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Skaneateles BOE elects officers, plans for new capital project proposal

The new incarnation of the Skaneateles Board of Education at their July 2 meeting. From left: Geralyn Huba, Evan Dreyfuss, Vice President Thomas Lambdin, President Kathryn Carlson, Interim Superintendent of Schools Judy Pastel, Sue Benjamin, Sue Murphy, Margaret Usdansky Niebuhr.

The new incarnation of the Skaneateles Board of Education at their July 2 meeting. From left: Geralyn Huba, Evan Dreyfuss, Vice President Thomas Lambdin, President Kathryn Carlson, Interim Superintendent of Schools Judy Pastel, Sue Benjamin, Sue Murphy, Margaret Usdansky Niebuhr. Joe Genco

The Skaneateles Board of Education welcomed its newest members and held elections for its officer positions at its July 2 reorganization meeting.

Newly elected board member Margaret Usdansky-Niebuhr and re-elected board member Thomas Lambdin took the oath of office for the beginning of their three year terms. Geralyn Huba who was also elected to the board in the May 21 election, had already taken over for departing member Michael Card.

The board also unanimously elected Kathryn Carlson to be its new president and Thomas Lambdin to be vice president. Evan Dreyfuss, who was board president for the previous three school years, is still on the board, but decided to step down.

Preparing for a new capital project proposal

The board also held a regular meeting during which it revisited the issue of proposing the community a proposal to bond for a capital project for deferred maintenance and safety and security issues for the middle school and high school buildings.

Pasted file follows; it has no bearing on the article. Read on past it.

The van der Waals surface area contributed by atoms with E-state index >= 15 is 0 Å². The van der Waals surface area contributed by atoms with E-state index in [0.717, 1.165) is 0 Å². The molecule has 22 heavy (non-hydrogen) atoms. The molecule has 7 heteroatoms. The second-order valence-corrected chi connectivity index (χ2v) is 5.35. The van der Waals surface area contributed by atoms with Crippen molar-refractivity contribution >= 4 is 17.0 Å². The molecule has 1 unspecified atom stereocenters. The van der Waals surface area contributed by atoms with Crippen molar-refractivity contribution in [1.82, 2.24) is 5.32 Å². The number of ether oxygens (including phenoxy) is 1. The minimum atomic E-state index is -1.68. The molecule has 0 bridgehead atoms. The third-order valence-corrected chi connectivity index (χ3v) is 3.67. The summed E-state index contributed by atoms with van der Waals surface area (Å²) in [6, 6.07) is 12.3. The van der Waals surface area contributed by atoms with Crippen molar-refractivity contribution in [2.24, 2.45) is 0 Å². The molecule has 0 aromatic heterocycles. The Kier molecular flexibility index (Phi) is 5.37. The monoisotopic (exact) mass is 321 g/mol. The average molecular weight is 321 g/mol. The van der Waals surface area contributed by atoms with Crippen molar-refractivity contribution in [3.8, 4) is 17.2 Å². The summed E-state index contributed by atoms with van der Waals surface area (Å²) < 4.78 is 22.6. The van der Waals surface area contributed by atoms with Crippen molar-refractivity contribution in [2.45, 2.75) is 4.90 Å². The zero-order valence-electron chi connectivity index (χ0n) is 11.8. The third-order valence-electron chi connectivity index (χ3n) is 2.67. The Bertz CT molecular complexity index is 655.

An original proposal for a $22.7 million capital project was rejected by the public in a vote held on June 15. That proposal called for re-doing many of the roofs, repairing leaking masonry, asbestos abatement, safety and security upgrades, upgrades to the high school auditorium, building a new $5.48 million middle school gymnasium and other projects.

Board members said that they have started holding meetings with small groups of community members to get feedback on the original proposal and communicate the importance of many of the items that will have to be included in a future proposal.

“The community has spoken about the scope of the project and wants us to cut it back to the critical issues at this point,” Carlson said.

The board moved to authorize a geologic survey to de done on the ground under and around the middle school gymnasium to get a better idea of what kind of work would be required to repair and stabilize the current structure. The study will be conducted by CME Associates and cost no more than $6,600.

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